"Not really to be honest," he says, "other than at the occasional beer festival or SIBA (Society of Independent Brewers) meetings, and even then the area we are in, (SIBA Eastern, encompassing Bedfordshire, Cambridgeshire, Essex, Hertfordshire, Lincolnshire, Norfolk, North Lincolnshire, Peterborough, and Suffolk) is so large that it almost makes it impossible."
Considering it's nearly 200 miles from the top to the bottom, and the roads being such that it would take over three hours of driving from a brewery like Brentwood in the south to Tom Wood's in the north, time and other constraints make it rather impractical. Apparently, Brendan Moore of Norfolk's Iceni Brewery, and representative to SIBA for the region has tried to organise more local regional meetings of brewers from three or so counties, but these have come to nothing due to poor communication, something I find hard to comprehend in the modern age.
I can of course see that breweries in different parts of the country have different problems and concerns, both logistically and with regards to their marketplace, but what about on a county level? Surely Essex brewers talk to each other about the problems that they face when if and when they meet, sharing ideas and asking for advice of particular problems they are having?
Somewhat surprisingly and rather unfortunately this is not the case. The brewers and indeed the owners, only talk in general terms if and when they do meet, I am told, and are generally quite guarded. I'm curious as to why this would be, as it would seem to make more sense and be more beneficial to help each other out. Apparently not, and when I ask why this is I am given a one word answer. Competition.
This makes no sense to me, and noting my confusion Roland is obliged to expand on his reason.
"We are concerned that any idea that we have will be copied, and in todays market it's all about having an edge and being one step ahead. That is the main reason we don't really talk to each other, that and time constraints, but we're really worried about our ideas being copied by the big boys, the big countrywide brewers."
This is quite a statement, and whilst it makes sense on one level it is quite difficult for me to process when I look at it from an outsiders viewpoint. In my experience, certainly at local level, brewers are very keen to tell you what they're up to next. It is after all good publicity to let prospective customers know what to look out for as I creates a sense of anticipation and raises the profile of the brewery in the minds of the consumer.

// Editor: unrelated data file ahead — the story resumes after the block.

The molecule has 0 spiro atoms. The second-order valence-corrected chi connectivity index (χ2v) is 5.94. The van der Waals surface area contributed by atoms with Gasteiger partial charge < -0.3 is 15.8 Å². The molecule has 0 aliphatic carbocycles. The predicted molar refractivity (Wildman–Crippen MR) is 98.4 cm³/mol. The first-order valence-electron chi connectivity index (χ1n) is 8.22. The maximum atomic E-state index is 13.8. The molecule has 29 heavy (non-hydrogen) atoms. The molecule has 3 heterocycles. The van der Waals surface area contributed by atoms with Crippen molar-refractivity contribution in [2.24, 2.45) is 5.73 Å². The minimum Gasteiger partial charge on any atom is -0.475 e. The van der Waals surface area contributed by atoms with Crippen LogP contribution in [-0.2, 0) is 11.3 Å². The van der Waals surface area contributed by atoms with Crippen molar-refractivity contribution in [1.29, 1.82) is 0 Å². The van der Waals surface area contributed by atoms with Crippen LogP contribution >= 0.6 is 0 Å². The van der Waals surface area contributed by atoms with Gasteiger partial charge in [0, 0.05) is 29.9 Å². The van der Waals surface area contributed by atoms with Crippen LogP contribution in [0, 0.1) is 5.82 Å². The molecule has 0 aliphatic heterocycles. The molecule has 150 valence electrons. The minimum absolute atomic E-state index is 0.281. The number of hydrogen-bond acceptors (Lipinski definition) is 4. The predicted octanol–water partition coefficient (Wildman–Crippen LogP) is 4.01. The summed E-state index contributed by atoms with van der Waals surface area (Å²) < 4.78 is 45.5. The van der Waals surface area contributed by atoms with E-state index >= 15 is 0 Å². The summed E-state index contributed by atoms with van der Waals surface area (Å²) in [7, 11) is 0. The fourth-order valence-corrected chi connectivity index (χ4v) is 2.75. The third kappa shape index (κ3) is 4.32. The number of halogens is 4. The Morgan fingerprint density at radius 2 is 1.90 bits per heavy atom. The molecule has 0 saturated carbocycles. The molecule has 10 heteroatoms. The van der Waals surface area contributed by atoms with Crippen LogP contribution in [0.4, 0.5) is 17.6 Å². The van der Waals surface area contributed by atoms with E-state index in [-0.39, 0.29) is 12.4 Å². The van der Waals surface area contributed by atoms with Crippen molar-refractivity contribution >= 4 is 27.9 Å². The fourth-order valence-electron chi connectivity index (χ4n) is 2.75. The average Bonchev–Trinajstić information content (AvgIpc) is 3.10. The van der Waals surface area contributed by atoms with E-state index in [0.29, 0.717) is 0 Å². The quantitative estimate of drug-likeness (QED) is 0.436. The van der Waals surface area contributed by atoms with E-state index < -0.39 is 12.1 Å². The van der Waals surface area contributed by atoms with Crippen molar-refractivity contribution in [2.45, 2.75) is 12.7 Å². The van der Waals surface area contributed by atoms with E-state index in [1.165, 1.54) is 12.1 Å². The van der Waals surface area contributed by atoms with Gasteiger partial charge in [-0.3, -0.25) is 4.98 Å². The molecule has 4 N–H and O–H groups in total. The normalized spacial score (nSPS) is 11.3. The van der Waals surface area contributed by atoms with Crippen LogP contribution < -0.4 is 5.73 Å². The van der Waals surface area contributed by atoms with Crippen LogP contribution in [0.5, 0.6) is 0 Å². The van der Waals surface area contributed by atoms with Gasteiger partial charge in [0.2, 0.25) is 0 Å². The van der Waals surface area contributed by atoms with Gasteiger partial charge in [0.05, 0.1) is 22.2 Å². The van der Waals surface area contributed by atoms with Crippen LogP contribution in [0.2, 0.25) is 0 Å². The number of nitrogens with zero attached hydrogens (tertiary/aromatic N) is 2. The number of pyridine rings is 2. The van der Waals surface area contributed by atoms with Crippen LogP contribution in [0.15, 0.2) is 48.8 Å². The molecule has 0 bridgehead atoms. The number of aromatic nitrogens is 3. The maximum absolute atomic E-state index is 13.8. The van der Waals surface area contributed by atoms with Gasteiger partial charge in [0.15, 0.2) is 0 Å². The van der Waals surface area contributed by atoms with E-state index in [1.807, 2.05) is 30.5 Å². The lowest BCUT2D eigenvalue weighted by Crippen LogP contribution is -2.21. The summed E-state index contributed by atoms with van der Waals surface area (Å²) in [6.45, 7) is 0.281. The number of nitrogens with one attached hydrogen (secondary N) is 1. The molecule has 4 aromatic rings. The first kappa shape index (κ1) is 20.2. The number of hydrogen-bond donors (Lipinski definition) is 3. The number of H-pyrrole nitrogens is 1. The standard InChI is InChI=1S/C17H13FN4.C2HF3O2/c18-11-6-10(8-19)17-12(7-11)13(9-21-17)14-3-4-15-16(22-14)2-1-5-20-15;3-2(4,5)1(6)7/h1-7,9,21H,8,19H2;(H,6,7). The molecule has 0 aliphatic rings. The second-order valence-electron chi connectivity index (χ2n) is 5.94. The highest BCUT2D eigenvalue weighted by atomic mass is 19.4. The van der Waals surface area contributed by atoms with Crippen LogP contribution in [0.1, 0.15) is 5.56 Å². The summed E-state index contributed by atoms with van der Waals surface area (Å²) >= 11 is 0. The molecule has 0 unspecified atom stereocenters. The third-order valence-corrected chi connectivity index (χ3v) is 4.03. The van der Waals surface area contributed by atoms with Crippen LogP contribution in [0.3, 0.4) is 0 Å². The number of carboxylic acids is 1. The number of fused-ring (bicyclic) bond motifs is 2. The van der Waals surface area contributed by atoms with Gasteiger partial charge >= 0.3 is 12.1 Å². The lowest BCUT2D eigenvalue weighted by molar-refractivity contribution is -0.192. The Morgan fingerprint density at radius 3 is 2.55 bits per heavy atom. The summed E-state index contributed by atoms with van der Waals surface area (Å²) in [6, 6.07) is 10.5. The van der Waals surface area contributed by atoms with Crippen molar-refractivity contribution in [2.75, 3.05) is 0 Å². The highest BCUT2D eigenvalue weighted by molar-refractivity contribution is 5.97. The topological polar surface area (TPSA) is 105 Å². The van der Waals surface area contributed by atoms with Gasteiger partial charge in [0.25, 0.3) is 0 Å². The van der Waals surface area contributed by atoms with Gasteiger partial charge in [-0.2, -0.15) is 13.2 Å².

I ask about collaborations with other breweries in the county or even further afield, and both Roland and his son Ethan, Brentwood's head brewer who has now joined us, agree that they would consider the possibility although they have no plans at present, nor have they had any approaches as yet. Personally I see this as a great way for a brewery share ideas and techniques, and breweries that have done so have grown from strength to strength, so hopefully there will be some scope to do so.
At this point Roland is needed to attend to a customer who has come to pick up several polypins of beer for his daughter's wedding that weekend, so I take the opportunity to follow Ethan into the brewery itself, the first time I've actually seen it up close since they moved to the current site in 2013.
The set up is very similar to that which I remember from when I spent a Brewery Experience day with them back in 2012, the subject of my second ever blog post, at their previous home just up the road from the White Horse in Coxtie Green, a pub still referred to as the Brentwood Brewery Tap.
The new site has a tap room of its own that is open at weekends for beer to be purchased to drink or on the premises or to be taken away, along with a range of brewery merchandise.